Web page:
The nineteen-year-old sound operator on my production of Bertolt Brecht: In Dark Times, asked me how I do what I do. I asked him what he meant. Expecting some question about craft, I was surprised to discover he was not asking about technique. His question was more fundamental. “How do you get everyone to do their best work? You make everyone want to do their best.”
I can think of no better definition of my work as a director than the “person who gets everyone to do their best.”
In trying to answer him I realized that the process he was asking about involved the combination of preparation, inspiration and presence that I try to bring to the work. It begins with a fundamental belief that the piece itself as well as everyone involved has a “best” to offer. By focusing everyone’s attention on the work, its compelling force will draw out everyone’s best efforts.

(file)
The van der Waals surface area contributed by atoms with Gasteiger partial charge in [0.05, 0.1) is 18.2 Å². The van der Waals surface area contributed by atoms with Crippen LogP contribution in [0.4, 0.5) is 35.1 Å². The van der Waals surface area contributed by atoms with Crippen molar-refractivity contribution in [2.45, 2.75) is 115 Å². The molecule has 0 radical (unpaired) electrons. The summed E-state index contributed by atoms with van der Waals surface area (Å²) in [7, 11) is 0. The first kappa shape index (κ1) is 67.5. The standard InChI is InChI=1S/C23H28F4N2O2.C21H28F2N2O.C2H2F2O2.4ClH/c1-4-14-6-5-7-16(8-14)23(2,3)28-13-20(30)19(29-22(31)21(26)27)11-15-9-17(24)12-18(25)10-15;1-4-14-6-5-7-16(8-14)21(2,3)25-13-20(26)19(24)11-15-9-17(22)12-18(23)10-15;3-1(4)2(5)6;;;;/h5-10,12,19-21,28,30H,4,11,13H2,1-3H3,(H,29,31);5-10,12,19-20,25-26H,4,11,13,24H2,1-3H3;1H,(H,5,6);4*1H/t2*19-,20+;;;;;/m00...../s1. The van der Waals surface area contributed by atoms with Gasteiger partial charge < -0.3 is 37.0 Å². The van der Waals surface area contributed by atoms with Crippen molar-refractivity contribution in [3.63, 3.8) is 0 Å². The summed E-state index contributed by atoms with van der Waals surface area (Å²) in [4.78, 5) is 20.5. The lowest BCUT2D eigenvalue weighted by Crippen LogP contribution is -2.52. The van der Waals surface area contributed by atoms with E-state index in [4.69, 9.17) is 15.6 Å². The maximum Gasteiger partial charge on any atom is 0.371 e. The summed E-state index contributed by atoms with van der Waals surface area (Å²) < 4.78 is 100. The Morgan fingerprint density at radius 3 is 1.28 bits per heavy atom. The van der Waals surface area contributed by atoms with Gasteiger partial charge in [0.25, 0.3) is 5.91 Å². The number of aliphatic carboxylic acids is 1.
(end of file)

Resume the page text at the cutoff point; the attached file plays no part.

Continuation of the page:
To get there, I invest a lot of time and energy in preparation. I believe that the process must be firmly rooted in craft. To that end, I collaborate with the design team and arrive at the first rehearsal a production book in hand, text and character analysis complete and preliminary blocking on paper.
It is crucial that everyone involved have a clear idea of where we are going. As long as we are in agreement about the “direction” the piece is headed, people’s creative imaginations can run free. Together we can experience all sorts of unexpected flights.
We discover the elation of new ideas and images in service of the work.
The search for the best then rests with my talent, taste and ability to watch closely, nudge, make adjustments, follow the map, and to listen. To listen with my head and heart as well as with my ears. To listen to the spirit of the play, to the text and to the actors. To what is said and what’s unspoken. To the voice that guides the vision. To listen for the truth, acknowledge its presence and celebrate its collective expression.